“For the past eight years, America’s armed forces have been subjected to a series of ill-considered and debilitating budget cuts, policy choices and combat operations that have left the superb men and women in uniform less capable of performing their vital missions in the future than we require them to be,” the letter said. “Simultaneously, enemies of this country have been emboldened, sensing weakness and irresolution in Washington and opportunities for aggression at our expense and that of other freedom-loving nations.
“In our professional judgment, the combined effect is potentially extremely perilous,” the letter concludes. “That is especially the case if our government persists in the practices that have brought us to this present pass.”
The letter does not name Trump’s opponent, Democratic presidential nominee Hillary Clinton, or discuss her handling of classified information on a private email server, which Trump and his surrogates often raise to make the case that she would not be a suitable commander in chief. Like Clinton, Boykin was at the center of a criminal investigation for his handling of classified information.
Boykin’s case stems from his book, “Never Surrender: A Soldier’s Journey to the Crossroads of Faith and Freedom.” According to military documents obtained by The Washington Post and reported on in 2014, the Army issued him a scathing letter of reprimand in 2013 that said he disclosed “classified information concerning cover methods, counterterrorism/counter-proliferation operations, operational deployments, infiltration methods, pictures, and tactics, techniques and procedures that may compromise ongoing operations.”
Boykin, who was traveling and unavailable for comment Tuesday, questioned the motivation of the Army’s reprimand in a 2014 interview with The Post, saying he had obtained approval to write the book and that everything in it had previously been disclosed in other books, movies and news reports. The general, who retired in 2007, said that an initial investigation in 2010 had determined that no classified information was released but that the Army reopened the criminal case before ultimately deciding not to file charges against him and issuing an administrative reprimand instead.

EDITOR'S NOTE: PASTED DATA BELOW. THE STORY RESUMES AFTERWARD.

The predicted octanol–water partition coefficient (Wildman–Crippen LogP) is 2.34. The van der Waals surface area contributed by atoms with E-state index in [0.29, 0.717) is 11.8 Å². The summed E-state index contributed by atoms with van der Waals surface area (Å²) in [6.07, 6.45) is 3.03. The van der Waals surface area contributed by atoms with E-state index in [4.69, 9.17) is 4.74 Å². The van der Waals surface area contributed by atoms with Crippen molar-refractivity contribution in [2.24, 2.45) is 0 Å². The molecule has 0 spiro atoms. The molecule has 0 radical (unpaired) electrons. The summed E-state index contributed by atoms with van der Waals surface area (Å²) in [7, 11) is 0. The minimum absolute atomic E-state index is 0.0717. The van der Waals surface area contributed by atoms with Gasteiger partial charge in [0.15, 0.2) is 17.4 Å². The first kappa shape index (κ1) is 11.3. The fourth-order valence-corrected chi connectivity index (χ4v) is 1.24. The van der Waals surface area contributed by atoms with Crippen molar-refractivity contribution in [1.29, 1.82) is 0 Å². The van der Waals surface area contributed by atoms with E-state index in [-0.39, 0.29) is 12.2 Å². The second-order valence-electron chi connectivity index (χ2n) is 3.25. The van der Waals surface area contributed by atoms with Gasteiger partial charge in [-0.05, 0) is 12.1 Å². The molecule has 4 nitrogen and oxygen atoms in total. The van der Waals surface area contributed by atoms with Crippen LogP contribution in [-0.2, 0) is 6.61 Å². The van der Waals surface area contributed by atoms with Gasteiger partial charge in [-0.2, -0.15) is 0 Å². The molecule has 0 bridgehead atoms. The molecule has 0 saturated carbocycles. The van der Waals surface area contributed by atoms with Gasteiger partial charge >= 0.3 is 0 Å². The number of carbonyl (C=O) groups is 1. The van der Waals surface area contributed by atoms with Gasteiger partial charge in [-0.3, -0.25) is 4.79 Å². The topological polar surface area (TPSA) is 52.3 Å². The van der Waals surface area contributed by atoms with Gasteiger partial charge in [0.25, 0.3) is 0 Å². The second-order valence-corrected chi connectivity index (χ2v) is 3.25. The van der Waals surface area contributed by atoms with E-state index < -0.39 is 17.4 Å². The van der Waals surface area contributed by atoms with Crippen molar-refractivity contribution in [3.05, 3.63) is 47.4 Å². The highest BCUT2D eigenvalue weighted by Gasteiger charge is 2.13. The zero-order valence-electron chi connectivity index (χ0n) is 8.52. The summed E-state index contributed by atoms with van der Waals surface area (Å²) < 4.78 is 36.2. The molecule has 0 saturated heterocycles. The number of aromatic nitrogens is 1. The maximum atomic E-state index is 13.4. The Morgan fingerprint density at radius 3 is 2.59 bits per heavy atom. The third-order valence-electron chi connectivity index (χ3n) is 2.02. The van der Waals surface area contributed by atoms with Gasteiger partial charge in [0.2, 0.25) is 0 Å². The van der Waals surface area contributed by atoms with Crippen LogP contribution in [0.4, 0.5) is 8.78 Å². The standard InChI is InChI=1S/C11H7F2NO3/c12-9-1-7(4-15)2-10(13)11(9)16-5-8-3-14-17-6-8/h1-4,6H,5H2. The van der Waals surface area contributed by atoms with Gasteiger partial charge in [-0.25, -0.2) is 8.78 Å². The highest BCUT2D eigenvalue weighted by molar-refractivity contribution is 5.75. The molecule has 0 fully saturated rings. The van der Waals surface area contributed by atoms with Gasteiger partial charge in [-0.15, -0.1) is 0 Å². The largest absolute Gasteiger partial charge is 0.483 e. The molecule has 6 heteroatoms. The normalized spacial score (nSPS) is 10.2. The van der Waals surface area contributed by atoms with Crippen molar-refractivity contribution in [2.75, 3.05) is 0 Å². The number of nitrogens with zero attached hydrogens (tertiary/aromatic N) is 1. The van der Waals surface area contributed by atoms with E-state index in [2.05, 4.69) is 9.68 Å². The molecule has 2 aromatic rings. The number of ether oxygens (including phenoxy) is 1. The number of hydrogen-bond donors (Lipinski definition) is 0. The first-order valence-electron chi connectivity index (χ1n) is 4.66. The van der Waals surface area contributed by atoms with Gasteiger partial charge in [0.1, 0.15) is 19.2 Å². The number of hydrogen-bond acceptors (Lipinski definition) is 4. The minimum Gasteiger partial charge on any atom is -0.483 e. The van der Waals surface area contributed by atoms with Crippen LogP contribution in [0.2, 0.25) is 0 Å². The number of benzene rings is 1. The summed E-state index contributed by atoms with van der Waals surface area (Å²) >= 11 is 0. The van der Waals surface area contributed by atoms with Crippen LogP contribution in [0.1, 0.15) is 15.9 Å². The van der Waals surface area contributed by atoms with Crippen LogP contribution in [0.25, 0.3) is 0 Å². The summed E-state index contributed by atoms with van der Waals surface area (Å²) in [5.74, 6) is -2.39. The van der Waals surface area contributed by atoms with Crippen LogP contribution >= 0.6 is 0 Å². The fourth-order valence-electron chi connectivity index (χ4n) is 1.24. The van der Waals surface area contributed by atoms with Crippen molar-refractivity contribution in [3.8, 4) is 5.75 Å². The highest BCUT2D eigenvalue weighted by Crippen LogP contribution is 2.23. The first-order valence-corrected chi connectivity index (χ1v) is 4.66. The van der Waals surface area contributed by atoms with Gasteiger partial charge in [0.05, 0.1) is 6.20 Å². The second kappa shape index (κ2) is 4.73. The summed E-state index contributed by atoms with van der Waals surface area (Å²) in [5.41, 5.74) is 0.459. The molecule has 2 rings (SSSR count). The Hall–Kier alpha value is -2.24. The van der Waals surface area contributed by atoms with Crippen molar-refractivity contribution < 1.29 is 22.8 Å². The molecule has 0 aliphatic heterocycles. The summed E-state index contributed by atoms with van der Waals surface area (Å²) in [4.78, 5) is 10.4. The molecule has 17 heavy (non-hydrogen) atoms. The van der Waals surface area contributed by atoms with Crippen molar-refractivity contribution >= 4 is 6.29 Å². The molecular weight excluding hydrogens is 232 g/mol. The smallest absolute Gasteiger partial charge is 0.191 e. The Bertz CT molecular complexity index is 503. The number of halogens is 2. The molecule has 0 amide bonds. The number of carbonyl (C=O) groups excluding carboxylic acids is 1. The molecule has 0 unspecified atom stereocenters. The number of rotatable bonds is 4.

The investigation coincided with a period when Boykin was facing criticism from religious rights groups and some veterans for a series of comments in which he depicted U.S. military operations against Islamist groups such as al-Qaeda as a Christian fight against Satan. In 2012, he became executive vice president of the Family Research Council, a conservative Christian and lobbying organization.
“You draw your own conclusions,” Boykin said in an interview with The Post in 2014. “Why would they reopen it? What was the purpose of reprimanding me basically five years after they started an investigation? Did it take that long to determine whether I had written anything classified?”
Army officials said at the time that the reprimand spoke for itself. The memo notifying Boykin of his reprimand did not state which information in the book is considered classified, but it accused him of “unprofessional behavior” that “reflects poorly on your character.” It was signed by Gen. Lloyd J. Austin III, who was then the Army’s vice chief of staff and who retired this year as the commander of U.S. Central Command.
“Your decision to disregard legal advice and allow ‘Never Surrender: A Soldier’s Journey to the Crossroads of Faith and Freedom’ to be published without seeking classification review reflects a gross lack of judgement,” Austin’s memo said.
Other signatories of the letter endorsing Trump include four retired four-star officers: Army Gen. Burwell B. Bell III, Air Force Gen. Alfred G. Hansen, Army Gen. Crosbie “Butch” Saint and Navy Adm. Jerry Johnson. Bell retired in 2008 after serving as the top U.S. commander in South Korea, and previously was the top U.S. general for Army forces in Europe and the North Atlantic Treaty Organization’s Land Component Command — an interesting wrinkle, considering the ambivalence Trump has expressed about NATO’s role and usefulness to the United States. Hansen, Saint and Johnson all retired more than 20 years ago.
Another signatory is retired Army Lt. Gen. Marvin Covault, who also left the service in the 1990s. Among his last assignments were serving as the chief of staff for a multinational NATO force involved in planning U.S. and NATO operations in the Balkans and the Mediterranean region. As a two-star general, he oversaw U.S. troops who were called in to help quell riots in Los Angeles in 1992.